Here in Chicago, we like to think we have a rich cinematic heritage, especially over the last 40 years. WGN’s recent Ultimate Chicago Movie Cage Match pitted against each other such classics as The Untouchables, About Last Night…, Risky Business, and Cooley High.

And yet, Chicago movies have not been well recognized by the Academy. In nearly a century of Oscars, only one movie filmed here has ever won Best Picture — and it’s not beloved by Chicagoans, or even much remembered today.

The movie was Ordinary People, a suburban family drama filmed in Lake Forest and Highland Park during the fall and winter of 1979 and '80. It was Robert Redford’s directorial debut, and starred Donald Sutherland and Mary Tyler Moore as the parents of a son, played by Timothy Hutton, who attempts suicide after losing his brother in a boating accident.

Local viewers, or at least north suburban viewers, will recognize Walker Brothers Pancake House in Wilmette, Lake Forest High School, the Chicago Riverwalk, and Water Tower Place. North Shore residents still remember seeing Redford around town.

Ordinary People is worth watching for its acting, especially the scenes between Hutton and his psychiatrist, played by Judd Hirsch. (Both were nominated for Best Supporting Actor, and Hutton, in his first role, won.) As an emotionally distant suburban housewife, Mary Tyler Moore, a Best Actress nominee, displayed a dramatic depth most wouldn't have expected from a sitcom star.

And yet, the movie is slow paced and dated, and often feels like an Afterschool Special about teenage suicide. Were Ordinary People made today, it would probably appear on a prestige cable network rather than in theaters.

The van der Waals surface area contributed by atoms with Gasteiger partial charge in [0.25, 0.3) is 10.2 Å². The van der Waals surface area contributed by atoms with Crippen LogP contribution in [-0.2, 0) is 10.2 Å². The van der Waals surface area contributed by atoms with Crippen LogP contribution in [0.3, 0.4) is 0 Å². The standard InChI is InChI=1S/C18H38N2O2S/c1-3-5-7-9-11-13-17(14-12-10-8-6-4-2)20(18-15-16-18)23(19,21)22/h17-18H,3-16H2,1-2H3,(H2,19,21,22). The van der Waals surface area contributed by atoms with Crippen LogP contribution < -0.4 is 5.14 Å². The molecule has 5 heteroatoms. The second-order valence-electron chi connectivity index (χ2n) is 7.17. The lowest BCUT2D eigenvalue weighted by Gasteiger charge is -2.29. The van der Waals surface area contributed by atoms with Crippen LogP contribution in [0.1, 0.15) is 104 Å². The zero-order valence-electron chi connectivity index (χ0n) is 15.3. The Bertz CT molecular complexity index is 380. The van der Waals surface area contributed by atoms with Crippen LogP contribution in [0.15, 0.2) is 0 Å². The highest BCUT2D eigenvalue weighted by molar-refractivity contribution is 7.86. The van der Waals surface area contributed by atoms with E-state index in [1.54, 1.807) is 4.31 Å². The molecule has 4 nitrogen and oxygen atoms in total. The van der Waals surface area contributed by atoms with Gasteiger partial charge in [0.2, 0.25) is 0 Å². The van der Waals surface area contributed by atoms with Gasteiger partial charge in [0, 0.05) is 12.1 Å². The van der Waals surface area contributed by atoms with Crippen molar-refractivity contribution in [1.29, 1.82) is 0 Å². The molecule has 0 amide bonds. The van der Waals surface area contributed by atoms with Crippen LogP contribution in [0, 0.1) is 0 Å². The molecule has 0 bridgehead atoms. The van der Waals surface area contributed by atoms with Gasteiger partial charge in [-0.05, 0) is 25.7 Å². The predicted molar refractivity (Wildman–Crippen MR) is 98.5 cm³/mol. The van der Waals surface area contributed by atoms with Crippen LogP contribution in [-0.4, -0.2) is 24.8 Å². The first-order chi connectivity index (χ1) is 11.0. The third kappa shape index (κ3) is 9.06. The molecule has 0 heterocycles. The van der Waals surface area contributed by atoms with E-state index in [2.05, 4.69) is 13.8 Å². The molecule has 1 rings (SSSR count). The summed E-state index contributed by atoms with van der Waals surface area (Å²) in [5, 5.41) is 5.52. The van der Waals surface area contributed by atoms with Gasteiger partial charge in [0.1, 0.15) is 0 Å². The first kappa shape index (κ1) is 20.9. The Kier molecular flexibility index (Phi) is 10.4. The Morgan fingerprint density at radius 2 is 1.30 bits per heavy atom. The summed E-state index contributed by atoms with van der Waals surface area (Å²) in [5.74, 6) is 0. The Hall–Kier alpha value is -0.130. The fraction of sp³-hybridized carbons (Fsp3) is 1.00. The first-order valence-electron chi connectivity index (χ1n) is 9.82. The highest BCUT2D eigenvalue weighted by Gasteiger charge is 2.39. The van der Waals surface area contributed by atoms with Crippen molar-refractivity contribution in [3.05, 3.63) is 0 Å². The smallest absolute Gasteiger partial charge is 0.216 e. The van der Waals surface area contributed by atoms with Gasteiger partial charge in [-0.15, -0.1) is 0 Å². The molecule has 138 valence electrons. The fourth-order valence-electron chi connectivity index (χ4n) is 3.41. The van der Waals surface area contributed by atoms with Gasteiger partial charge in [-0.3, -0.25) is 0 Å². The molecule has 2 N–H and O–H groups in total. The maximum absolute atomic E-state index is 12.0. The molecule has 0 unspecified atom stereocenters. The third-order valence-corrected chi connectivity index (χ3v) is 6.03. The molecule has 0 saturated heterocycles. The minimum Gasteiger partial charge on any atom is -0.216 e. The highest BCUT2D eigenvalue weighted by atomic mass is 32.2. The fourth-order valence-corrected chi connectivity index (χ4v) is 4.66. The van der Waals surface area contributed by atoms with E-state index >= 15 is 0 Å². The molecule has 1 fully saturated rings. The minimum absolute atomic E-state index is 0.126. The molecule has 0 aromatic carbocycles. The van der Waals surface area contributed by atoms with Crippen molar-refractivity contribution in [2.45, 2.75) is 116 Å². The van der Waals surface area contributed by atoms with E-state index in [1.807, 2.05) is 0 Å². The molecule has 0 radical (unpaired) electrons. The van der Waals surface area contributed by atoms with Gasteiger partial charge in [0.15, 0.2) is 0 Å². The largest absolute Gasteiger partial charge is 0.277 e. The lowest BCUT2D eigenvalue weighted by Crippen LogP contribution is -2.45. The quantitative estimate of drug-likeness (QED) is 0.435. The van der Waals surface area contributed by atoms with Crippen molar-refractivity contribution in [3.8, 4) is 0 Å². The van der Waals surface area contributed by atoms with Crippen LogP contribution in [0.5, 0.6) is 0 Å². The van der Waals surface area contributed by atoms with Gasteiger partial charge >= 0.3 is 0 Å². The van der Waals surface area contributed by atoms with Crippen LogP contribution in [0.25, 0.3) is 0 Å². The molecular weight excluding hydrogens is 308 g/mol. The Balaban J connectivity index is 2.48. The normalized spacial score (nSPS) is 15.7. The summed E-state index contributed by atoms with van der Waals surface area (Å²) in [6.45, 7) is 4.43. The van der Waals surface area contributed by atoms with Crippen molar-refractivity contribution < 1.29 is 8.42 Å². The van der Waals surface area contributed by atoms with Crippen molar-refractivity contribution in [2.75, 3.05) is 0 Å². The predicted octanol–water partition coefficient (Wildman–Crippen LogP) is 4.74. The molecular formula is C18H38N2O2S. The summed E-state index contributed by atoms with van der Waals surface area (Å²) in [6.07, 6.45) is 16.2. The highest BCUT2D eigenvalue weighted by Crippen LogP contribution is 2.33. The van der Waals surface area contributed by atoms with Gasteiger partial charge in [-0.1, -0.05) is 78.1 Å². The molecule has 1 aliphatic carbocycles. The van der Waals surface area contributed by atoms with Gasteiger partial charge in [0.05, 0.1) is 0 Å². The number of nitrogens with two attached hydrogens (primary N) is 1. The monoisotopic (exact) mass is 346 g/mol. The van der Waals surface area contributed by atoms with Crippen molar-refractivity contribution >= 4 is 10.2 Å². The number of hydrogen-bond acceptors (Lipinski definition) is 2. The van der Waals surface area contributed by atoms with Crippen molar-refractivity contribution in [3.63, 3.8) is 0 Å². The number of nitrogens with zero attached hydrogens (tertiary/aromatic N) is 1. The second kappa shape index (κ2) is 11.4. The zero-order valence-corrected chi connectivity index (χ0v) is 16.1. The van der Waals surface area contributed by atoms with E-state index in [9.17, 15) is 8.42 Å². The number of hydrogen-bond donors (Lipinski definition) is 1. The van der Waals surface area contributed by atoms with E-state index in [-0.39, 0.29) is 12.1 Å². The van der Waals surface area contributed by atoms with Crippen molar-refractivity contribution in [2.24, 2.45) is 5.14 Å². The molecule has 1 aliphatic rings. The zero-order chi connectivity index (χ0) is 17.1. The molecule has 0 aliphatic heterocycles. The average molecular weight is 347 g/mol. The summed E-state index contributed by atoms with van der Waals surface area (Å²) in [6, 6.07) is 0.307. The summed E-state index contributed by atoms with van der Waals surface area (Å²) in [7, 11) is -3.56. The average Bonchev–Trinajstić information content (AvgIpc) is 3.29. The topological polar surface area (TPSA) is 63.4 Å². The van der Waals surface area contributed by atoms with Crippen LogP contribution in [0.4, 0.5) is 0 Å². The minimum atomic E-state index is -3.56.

Despite the locales, it’s not much of a Chicago movie, either. It could have taken place in any upper-class suburb, anywhere in America. (Listen to Donald Sutherland say “aboot” in his Canadian accent, and tell me he’s a Chicago tax attorney.) In the WGN Cage Match, the movie lost to About Last Night… in round two.

In a further blow to its Chicagoness, Ordinary People was released the same year as two other movies that occupy a much larger place in our hearts: The Blues Brothers, which won the WGN Cage Match, and Caddyshack, based on Brian Doyle-Murray’s experience as a caddy at Winnetka's Indian Hill Club. Neither was nominated for an Oscar, but “I hate Illinois Nazis” and “Cinderella story” are part of every local film fan’s vernacular. When was the last time you heard anyone quote a line from Ordinary People?

(Ordinary People and Redford also beat out Raging Bull and Martin Scorsese for Best Picture and Best Director, but that’s a whole other debate.)

Still, Ordinary People has more cred than other Oscar winners that have tried to pass themselves off as Chicago movies.

Most infamous is Chicago, which, despite having our name, and despite having been co-created by native son Bob Fosse, was filmed in… Toronto. American Beauty allegedly took place in an unnamed suburb of Chicago, but it was filmed in California. The Sting, set in Joliet, did us slightly more honor. A few scenes were filmed in Union Station and LaSalle Street Station.

Chicago might have run up a better cinematic record if not for the obduracy of Mayor Richard J. Daley, who made it difficult to film in the city because of his displeasure over Medium Cool’s portrayal of the 1968 Democratic National Convention. Mayor Jane Byrne invited filmmakers back, even allowing The Blues Brothers to drive through the plate glass windows of the Richard J. Daley Center, as long as they cleaned up after themselves.

We have, however, sent to Hollywood a number of Oscar-winning actors, including Marlon Brando, from Libertyville, Charlton Heston, from Wilmette, and Jennifer Hudson, from Chicago’s Englewood neighborhood. Among Best Directors, Norman Taurog, Bob Fosse, John Avildsen and Robert Zemeckis were born around here, while Mike Nichols got his start in show business with the Compass Players.

This year, no movies filmed or set in Chicago were nominated for Best Picture, and no Chicagoans were nominated in the acting or directing categories. We can only lay partial claim to Greta Gerwig (Best Adapted Screenplay, Little Women), who made some mumblecore movies with Joe Swanberg on the North Side at the beginning of her career.

As Ordinary People demonstrates, though, what makes a great Oscar movie is not what makes a great Chicago movie.